Relative humidity is also argued to be the most important factor; however, temperature determines relative humidity (deferring temperature to the most important). Relative humidity is the ratio of the vapor pressure to the saturation vapor pressure with respect to water, typically expressed as a percentage (American Meteorological Society 2018). Higher relative humidities allow more heat to be absorbed by fuels before combustion; lower relative humidities have the opposite effect. Additionally, moisture will evaporate faster when relative humidity is low and can increase ROS.
Wind can create unpredictable wildfire behavior. The velocity and direction of wind can change throughout the day; atmospheric instability can contribute to additional unexpected wind conditions. Wind can advance the drying of fuels ahead of a fire and can physically move a fire in a specific direction due to pressure exertion. Various other wind types can create additional concerns, such as frontal winds, land/sea breezes, or gradient winds. Terrain can create additional complex wind conditions and further complicate wildfire behavior prediction. Non-convective winds, such as large-scale synoptic features and pressure gradient winds, may or may not dominate the surface layer (Schroeder and Buck 1970).
In 2017, FWAC observed nearly one million website visitors on a proprietary interactive wildfire map that displays every wildfire (in designated states) reported to interagency dispatch centers. The map provides safety, strategy, and stoke for backcountry adventurers (Sather and Hurd 2016). It is well known that wildfires affect forest recreation and its users (Englin et al. 2008). With the disadvantages described in subsection c, FWAC sought to further its proprietary services by developing a new wildfire growth model that encompasses additional spatial variability concerns and displays as a color-coded scale.
Eastern Research Group (2014) found that colors and symbols should be used to convey threats. The public is typically inexperienced, or not knowledgeable of FWIs, and may lack understanding about the variables that influence the overall value. For example, the public may be unaware of the energy release component in the NFDRS. The FWAC fire model goal was to consist of green, yellow, and red colors that correspond to a certain level of wildfire growth potential. The colors allow users to easily identify the growth potential. The limitation of three colors allows users to not be overloaded with information. Mass et al. (2009) highlights the importance of having high-resolution probabilistic weather prediction in an accessible format; part of the goal being sought by FWAC.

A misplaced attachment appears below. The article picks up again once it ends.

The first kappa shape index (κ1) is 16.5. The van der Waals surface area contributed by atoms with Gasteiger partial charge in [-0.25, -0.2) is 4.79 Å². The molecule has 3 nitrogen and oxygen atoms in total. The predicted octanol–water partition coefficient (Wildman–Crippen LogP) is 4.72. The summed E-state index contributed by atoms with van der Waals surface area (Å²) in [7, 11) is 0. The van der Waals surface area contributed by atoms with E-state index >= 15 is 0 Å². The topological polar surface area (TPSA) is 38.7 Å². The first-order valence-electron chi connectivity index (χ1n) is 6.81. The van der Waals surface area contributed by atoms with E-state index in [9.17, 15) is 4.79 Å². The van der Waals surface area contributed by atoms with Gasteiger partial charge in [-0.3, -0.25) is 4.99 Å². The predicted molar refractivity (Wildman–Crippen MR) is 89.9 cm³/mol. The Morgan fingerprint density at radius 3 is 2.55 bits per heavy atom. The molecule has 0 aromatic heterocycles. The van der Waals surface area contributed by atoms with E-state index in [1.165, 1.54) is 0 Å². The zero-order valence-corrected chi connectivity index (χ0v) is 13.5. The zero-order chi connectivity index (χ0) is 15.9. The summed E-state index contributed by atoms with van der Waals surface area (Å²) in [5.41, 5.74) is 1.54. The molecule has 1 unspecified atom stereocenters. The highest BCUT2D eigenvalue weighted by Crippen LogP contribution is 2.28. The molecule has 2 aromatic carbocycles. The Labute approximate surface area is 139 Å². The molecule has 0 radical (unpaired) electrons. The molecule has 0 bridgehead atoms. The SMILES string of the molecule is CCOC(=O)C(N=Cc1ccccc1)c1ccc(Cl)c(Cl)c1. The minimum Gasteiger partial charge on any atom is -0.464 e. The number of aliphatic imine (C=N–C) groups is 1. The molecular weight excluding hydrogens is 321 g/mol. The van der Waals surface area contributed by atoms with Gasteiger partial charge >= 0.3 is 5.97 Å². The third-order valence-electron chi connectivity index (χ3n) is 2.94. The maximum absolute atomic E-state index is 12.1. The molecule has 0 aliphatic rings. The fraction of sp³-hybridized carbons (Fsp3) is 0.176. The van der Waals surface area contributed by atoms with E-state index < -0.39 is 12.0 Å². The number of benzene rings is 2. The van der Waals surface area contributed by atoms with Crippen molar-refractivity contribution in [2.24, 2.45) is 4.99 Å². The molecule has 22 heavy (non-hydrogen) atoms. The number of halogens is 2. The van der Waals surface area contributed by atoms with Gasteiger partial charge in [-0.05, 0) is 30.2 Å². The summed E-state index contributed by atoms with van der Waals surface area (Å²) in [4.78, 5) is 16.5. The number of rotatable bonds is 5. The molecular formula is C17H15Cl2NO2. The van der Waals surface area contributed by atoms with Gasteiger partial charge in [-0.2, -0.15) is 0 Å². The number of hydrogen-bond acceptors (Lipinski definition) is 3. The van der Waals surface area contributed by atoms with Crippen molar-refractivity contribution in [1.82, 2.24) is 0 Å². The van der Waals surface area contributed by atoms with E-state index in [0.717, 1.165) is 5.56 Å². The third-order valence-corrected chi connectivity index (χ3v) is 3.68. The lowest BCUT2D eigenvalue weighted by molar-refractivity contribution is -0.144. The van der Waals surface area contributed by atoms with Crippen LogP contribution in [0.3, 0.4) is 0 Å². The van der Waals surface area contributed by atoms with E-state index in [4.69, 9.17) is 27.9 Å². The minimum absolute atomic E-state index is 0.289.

c. Current Models
Several other models already exist to assist wildfire managers and meteorologists in making predictions relative to their positions.
The Haines Index is highly referred to in fire weather forecasts. The index is based on atmospheric stability and moisture content measuring the potential for wildfires to grow into large fires, but not actual fire starts (Winkler et al. 2007). Due to elevation variances in the United States, the Haines Index is derived for low elevations (950-850 mb), mid elevations (850-700 mb), and high elevations (700-500 mb). Additionally, the Haines Index is based on current data or forecasted data. Werth and Ochoa (1993) concluded that the Haines Index is best suited for plume-dominated fires with low winds. Fires that are substantially wind-driven, such as those influenced by the Santa Ana winds in Southern California, are not well-depicted by Haines. The Fosberg Index represents expected flame length and fuel drying based on model output of temperature, relative humidity, and wind speed and is considered biased towards the northeast portion of the United States and does not factor in fuels (Roads et al. 1991). Fosberg is not as commonly used as Haines.
The U.S. Forest Service maintains the Wildland Fire Assessment System (WFAS) website (https://www.wfas.net) where several of these models are posted publicly, including the NFDRS, Haines Index, Dry Lightning, Potential Lightning Ignition, and Lightning Efficiency. Each is useful for some purpose. The Storm Prediction Center (SPC) issues Fire Weather Outlooks on their website to highlight areas of elevated, critical, or extreme fire weather threats; isolated and scattered dry thunderstorms are also highlighted. Each model has value and can aid in making complete and informed decisions. Further disadvantages with these models include output based on larger regions, and not local geographical areas. Spatial variability creates further uncertainty with the Haines and Fosberg indexes. Skew-T data offers many benefits for analyzing various levels of the atmosphere, but the data is only gathered at 12 UTC and 00 UTC for specific RAOB sites. The information quickly becomes obsolete as local conditions change.
Due to the proprietary nature of the FWAC fire model, the algorithm used to create the index can not be disclosed. However, the inputs used in the algorithm will be discussed further.